More than three decades ago, the three-term governor of Colorado, Richard Lamm, told a group of healthcare lawyers that the terminally ill elderly have "a duty to die and get out of the way" instead of trying to prolong their lives. Lamm compared the fulfillment of this "duty" to "leaves falling off a tree and forming humus for the other plants to grow up."
Lamm was denounced by organizations representing the elderly. One lobbyist likened the then-governor’s statements to those of Hitler.
Fast forward to the present, when six states and Washington DC have legalized physician-assisted suicide, permitting physicians to order a lethal dose of medication that a terminally ill individual can take to end his or her life. Another thirty states are considering such legislation. Furthermore, a recent Gallup poll found that almost three-quarters of Americans deemed physician assisted suicide to be morally acceptable.
Legalizing physician-assisted suicide has a lot to do with autonomy, a stance that would make a claim like “it’s my life, and I want control over how to end it.” Or even maintain: “I should have a right to die.” The 14th amendment of the Constitution provides us with a right to life. However, we do not have a constitutional right to die.
The philosopher John Hardwig writes that it “would be foolish to think that the ‘right to die’ won't, much less can't, one day become the ‘duty to die,’ especially in an ageing society where health care costs as a percentage of the GDP are projected to double over the next 25 years.”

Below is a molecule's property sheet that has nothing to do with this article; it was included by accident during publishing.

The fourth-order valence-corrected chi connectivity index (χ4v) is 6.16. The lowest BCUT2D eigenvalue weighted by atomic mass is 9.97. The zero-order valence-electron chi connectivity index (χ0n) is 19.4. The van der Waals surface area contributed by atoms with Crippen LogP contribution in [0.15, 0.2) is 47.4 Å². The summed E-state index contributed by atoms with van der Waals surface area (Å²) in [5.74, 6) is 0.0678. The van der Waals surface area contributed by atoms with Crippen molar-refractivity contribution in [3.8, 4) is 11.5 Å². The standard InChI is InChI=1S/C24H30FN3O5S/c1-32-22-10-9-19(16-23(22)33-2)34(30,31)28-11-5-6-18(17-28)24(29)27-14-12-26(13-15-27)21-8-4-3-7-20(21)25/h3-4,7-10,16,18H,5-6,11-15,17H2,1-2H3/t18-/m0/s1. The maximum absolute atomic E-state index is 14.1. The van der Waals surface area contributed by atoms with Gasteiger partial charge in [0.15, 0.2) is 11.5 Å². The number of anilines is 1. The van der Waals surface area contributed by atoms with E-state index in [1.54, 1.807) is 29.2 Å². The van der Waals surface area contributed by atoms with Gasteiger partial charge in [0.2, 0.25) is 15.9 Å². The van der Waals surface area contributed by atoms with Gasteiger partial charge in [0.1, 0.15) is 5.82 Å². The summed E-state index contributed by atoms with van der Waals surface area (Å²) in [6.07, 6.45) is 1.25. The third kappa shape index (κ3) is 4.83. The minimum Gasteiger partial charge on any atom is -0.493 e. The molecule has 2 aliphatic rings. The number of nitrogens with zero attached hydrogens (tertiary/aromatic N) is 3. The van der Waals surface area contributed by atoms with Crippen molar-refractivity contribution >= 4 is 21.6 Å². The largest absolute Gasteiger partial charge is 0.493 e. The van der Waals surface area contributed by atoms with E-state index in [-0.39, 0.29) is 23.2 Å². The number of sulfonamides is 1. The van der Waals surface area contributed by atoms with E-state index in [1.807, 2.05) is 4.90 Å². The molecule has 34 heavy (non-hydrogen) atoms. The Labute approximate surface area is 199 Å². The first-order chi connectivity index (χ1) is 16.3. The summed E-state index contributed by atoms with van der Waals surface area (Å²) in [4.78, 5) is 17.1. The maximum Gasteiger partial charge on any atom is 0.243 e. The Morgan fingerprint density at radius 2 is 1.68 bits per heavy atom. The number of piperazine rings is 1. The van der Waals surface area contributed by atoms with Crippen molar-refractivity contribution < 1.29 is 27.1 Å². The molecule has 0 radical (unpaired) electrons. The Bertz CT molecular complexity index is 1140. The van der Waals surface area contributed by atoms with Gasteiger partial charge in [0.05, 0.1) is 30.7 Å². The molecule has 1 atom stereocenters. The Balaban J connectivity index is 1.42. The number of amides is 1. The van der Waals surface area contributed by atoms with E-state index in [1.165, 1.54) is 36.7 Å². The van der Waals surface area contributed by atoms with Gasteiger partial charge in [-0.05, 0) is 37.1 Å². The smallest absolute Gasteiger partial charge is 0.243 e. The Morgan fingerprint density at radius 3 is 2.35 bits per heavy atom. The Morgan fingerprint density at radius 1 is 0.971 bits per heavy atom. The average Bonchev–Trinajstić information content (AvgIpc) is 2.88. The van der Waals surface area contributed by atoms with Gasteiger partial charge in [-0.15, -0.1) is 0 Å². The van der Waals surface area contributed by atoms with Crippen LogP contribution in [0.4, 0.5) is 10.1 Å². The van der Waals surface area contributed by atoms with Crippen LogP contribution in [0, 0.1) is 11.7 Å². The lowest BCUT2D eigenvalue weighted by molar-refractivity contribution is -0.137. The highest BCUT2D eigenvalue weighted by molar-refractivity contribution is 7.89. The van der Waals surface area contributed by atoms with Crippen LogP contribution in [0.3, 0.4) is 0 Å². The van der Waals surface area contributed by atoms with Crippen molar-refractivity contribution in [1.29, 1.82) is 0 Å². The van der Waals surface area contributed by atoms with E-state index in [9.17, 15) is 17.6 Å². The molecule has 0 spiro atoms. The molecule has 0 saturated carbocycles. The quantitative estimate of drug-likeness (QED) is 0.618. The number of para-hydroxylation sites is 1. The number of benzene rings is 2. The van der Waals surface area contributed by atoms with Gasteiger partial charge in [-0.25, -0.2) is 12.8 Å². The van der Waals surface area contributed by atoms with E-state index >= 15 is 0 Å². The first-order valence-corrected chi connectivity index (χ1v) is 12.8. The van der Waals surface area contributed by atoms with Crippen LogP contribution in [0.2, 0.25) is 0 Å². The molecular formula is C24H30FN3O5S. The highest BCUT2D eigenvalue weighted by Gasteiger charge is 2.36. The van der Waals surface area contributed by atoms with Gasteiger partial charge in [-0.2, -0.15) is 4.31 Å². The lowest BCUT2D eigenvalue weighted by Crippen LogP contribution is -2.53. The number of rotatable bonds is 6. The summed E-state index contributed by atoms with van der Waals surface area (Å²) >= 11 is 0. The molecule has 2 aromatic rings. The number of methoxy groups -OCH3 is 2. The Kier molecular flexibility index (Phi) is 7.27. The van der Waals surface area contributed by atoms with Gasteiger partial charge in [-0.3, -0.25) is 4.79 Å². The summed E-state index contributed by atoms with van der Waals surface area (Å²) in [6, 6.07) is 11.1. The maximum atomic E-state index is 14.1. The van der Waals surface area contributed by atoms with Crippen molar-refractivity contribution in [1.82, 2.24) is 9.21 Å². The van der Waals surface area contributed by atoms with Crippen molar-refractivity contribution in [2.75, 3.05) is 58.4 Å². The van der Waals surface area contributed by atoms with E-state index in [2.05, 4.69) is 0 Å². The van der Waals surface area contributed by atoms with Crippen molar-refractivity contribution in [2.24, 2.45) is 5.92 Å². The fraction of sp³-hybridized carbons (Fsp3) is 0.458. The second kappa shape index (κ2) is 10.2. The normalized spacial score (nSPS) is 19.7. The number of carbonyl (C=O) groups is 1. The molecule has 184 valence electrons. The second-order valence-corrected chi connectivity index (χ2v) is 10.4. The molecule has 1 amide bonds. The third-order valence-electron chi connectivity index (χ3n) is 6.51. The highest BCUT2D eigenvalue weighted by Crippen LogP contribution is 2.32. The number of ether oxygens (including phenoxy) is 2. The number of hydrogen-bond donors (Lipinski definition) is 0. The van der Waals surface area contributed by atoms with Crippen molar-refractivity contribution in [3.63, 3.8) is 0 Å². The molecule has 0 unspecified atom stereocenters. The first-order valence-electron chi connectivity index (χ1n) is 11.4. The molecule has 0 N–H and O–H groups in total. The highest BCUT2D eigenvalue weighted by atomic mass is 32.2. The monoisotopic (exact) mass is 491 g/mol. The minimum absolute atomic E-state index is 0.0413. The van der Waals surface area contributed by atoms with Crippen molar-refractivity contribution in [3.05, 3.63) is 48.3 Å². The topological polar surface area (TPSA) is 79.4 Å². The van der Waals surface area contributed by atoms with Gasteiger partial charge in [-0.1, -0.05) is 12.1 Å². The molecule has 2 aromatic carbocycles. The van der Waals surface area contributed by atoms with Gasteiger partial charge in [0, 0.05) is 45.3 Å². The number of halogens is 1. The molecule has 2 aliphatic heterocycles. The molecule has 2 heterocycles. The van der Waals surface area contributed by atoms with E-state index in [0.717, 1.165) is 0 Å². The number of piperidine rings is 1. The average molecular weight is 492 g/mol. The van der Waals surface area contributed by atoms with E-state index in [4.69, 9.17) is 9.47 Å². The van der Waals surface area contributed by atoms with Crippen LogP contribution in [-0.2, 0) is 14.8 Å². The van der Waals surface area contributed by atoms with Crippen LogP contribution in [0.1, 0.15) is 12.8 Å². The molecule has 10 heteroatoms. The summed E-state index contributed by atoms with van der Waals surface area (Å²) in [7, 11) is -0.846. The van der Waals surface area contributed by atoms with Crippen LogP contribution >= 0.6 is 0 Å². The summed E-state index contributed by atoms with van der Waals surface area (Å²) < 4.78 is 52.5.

He adds: “The only way to prevent the ‘right to die’ from becoming a ‘duty to die’ is to reject the ‘right to die’ from the start. Anything else places the most vulnerable, the elderly and especially the disabled, on an already well-greased slippery slope.”
Are there unintended consequences from a constitutional right to die when usefulness has ended and the country’s financial resources are strained? Do we lose control over our deaths in what was meant to be an assurance of autonomy with an amendment guaranteeing a right to die?
With every right comes a corresponding obligation. If we demand a right to die, does that then become a duty to die? A right to life obligates society to protect one’s life. Would a right to die obligate society to help end one’s life? This behind the scenes debate is unfolding as legislation to legalize physician-assisted suicide sweeps across this county.
As we age and place financial and emotional demands on our loved ones, we may feel a duty to die to avoid compromising the lives of those we love. For most, it would be gut wrenching to watch our families struggle as they cared for us.
Charles Camosy, an associate professor of Christian ethics at Fordham University, speculates: “Suppose that Hardwig’s view was adopted by a patient nearing the end of her life - could we sat that her ‘choice’ to die would be truly autonomous and free? Or would her choice in fact be coerced by a number of underlying social factors, including a perceived duty to die and get one out of the way of her family and the broader society?”
Could that then extend to society’s expectation for a vulnerable population?
Western culture values autonomy and productivity. The danger is that this culture could not only marginalize the vulnerable, but it also could require dying in order to make space for the young, vigorous and productive.
Hardwig and Camosy agree when they caution, “that trend, as long as autonomy and consumerism dominate in the West, can do nothing other than continue.” “In light of this social situation, it is understandable why so many bioethicists believe that a “right to die implies a duty to die."
Physician-assisted suicide legislation takes us from a discussion of personal rights to the potential for a corresponding societal duty. Do we really want to go there?